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Courthouse tragedy play is a challenge

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In his March 28 guest editorial, Gene Dalton was under the impression that the Carroll courthouse centennial will not feature “a play or some type of production on the 100th anniversary…”
As I told an inquirer in the packed courtroom at the Carroll Historical Society’s March meeting, a dramatic play is being considered, and Frank Levering, a member of the centennial committee, is working on that concept.
I did reiterate that a re-enactment will not be sponsored by the centennial committee, but I attempted to say that a dramatic presentation of an interpretive nature was being considered.
The public is advised that a play on the infamous “courthouse tragedy” is a challenging task.
History informs us that this event was fraught with blame shared with all the principals involved: Allen family members were adjudicated guilty of capital murder, court officers were immorally armed, the judge was naive, and even the spectators by their abundant presence willed a spectacle.
The courtroom was in a social sense, filled with villains. There were no heroes that day.
How do you portray that history in a fashion that might attract tourists “on a weekly or seasonal basis” that Mr. Dalton suggests?
Mr. Levering is our best hope to guide the committee’s dramatic efforts.
The centennial committee hosts the website www.courthousetragedy1912.com, that intends to keep the public informed of centennial plans.
One link on the website specifies that a memorial service will be conducted in the courtroom on March 13, 2012 on the eve of the 100th anniversary.
The 85th anniversary program in 1997 was attended by a capacity crowd that overflowed into adjoining rooms and hallways. A recent 99th anniversary program played to two capacity crowds.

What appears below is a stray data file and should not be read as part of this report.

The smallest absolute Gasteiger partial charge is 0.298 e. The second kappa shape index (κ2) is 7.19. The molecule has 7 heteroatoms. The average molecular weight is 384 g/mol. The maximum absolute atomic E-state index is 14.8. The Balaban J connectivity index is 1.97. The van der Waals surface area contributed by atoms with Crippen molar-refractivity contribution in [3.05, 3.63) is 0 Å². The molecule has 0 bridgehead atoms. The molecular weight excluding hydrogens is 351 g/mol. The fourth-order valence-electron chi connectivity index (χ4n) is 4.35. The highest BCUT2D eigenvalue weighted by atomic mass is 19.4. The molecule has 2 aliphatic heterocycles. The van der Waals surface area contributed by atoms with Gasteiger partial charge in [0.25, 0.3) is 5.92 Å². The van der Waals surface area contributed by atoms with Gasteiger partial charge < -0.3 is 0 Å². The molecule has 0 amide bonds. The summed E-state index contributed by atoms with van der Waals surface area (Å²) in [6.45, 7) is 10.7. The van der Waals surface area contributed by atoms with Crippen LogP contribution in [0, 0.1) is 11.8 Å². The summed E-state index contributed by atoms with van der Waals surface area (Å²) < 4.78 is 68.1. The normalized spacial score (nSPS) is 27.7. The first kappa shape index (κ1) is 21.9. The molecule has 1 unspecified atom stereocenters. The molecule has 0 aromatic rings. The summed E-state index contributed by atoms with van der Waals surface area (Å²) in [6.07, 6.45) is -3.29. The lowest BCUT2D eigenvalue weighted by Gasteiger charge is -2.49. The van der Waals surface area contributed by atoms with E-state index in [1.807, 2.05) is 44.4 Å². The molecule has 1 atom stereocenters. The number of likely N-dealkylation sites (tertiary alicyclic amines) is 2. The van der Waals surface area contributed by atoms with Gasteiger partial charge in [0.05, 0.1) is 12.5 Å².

The historical society and the citizens’ committee will provide a suitable and sensitive commemoration of this significant history for the 100th anniversary.
As for the planned symposium being “people sitting around a table,” let me report that experience convinces the committee that a far larger interest exists for a scholarly analysis of this history.
When Dr. Roper, history professor at Emory & Henry College, spoke in 1997, he attracted over-flowing crowds, and the tape/CD of that event still sells in the courthouse museum.
Ron Hall’s recent presentation to two capacity crowds was similar scholarship to what the symposium proposes — a studied, referenced, analysis of cause and effect regarding the culture, conflict, and consequences of the courthouse tragedy. The Web site describes the two-day symposium as it exists at present.
Mr. Dalton asks a key question: did justice prevail in the end? The centennial will examine that very question; public support and encouragement will assist.
I invite any interested citizen to discuss these efforts with me privately, or with the committee collectively. The public can contact the centennial committee through its Web site e-mail.
E. Gary Marshall, chairman
Citizens’ Committee for the Centennial